Imagine a new e-mail landing in your inbox. The sender is someone who works for the “Tourism Malaysia Lottery Program,” and claims that you, the e-mail recipient, have just won a $1 million prize from the program. In order to redeem this prize, you are first required to deposit $500 to open a bank account in Malaysia in order to facilitate the transfer of funds.
I’m fairly certain that both you and I would immediately proceed to click the “Delete” button, well-knowing that we would never see a dime. In a complaint recently filed by the U.S. Department of Justice, we learn the story of two individuals who deposited not only the initial required amount but also several hundred thousand dollars in order to redeem their alleged prize. Unfortunately, our instincts were accurate.
To perpetrate the scams, the culprits had each of their victims comply with several requests made beginning in late 2007 through early 2010. The e-mails claimed that in order to retrieve their prizes, certain fees and taxes must first be paid by wire transfer to overseas banks. One victim was under the belief that his money was being used to pay the IRS.
Please take note: I cannot immediately conjure up any circumstances by which a taxpayer situated in the U.S. would satisfy any U.S. income tax obligation by wire transfer to an overseas account. Further, as far as I know, one does not satisfy an income tax liability on lottery winnings by paying the liability out-of-pocket before receiving the winnings. If anything, the lottery payer may be required to withhold a portion of the winnings for remittance to the IRS; alternatively, there may be no withholding and the taxpayer is solely responsible for paying the tax liability directly to the IRS.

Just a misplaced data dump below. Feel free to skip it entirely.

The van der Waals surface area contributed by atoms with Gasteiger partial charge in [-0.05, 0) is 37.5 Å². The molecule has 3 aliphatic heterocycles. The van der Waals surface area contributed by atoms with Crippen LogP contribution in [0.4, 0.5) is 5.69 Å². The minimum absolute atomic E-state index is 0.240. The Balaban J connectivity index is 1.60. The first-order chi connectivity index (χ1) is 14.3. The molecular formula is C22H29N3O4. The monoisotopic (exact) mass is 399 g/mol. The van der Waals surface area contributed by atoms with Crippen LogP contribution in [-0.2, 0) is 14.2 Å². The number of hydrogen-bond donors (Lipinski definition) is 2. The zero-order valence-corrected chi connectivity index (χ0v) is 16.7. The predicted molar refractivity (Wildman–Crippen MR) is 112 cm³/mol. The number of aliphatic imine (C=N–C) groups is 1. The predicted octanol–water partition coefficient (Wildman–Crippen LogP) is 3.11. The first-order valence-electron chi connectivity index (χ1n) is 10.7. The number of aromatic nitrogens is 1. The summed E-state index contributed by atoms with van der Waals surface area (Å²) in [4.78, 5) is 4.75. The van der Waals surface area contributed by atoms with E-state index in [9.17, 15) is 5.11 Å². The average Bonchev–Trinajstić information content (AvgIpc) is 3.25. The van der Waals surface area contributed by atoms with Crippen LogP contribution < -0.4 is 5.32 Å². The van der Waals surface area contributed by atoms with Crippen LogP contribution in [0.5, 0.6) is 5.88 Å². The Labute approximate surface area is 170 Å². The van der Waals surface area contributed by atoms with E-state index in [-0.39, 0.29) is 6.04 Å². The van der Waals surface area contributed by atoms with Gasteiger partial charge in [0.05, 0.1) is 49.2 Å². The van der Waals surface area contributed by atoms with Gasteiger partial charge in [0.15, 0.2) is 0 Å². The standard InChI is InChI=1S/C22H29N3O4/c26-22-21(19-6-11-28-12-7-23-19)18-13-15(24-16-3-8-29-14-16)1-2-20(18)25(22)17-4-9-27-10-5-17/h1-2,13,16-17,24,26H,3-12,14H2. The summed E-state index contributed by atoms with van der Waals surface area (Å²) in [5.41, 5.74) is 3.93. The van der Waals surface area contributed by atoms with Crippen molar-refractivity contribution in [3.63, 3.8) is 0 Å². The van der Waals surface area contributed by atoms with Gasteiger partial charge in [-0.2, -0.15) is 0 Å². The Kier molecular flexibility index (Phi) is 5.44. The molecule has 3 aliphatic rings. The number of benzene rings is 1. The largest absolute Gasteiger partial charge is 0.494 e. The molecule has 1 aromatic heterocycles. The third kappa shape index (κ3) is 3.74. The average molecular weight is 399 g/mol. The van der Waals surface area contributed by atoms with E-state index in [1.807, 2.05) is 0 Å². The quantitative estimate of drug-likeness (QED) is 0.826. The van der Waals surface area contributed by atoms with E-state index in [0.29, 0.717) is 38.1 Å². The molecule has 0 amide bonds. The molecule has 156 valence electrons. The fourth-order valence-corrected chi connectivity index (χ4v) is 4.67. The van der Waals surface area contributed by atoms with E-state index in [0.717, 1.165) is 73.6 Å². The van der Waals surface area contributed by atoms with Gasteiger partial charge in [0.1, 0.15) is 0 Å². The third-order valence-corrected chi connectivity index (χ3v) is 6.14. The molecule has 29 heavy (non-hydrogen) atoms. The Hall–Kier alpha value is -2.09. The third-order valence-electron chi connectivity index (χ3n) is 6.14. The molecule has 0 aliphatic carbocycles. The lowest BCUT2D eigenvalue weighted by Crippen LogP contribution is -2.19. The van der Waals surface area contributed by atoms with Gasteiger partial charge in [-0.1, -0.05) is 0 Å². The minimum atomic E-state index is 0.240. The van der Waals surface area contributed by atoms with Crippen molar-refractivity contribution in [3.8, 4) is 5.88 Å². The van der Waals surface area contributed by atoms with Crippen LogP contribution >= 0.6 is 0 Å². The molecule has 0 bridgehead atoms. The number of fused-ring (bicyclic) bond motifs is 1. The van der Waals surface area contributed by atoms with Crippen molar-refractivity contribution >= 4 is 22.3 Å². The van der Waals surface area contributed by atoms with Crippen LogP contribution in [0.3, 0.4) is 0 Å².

As a result of these scams, one victim is now out-of-pocket $428,758, and another $868,438. You’d think that someone who makes a transfer or two of a few thousand dollars would realize something is amiss after not receiving anything. These two victims, however, kept sending more. Approximately 111 wires were sent to 56 accounts among three countries.
The complaint asks for a forfeiture of more than $1.2 million held in various accounts. Similar to poker players with frozen funds on online gambling sites, an individual can file a legal claim for an interest in the funds. Apparently, no such claims have been filed.
(Hat tip: The Blog of LegalTimes)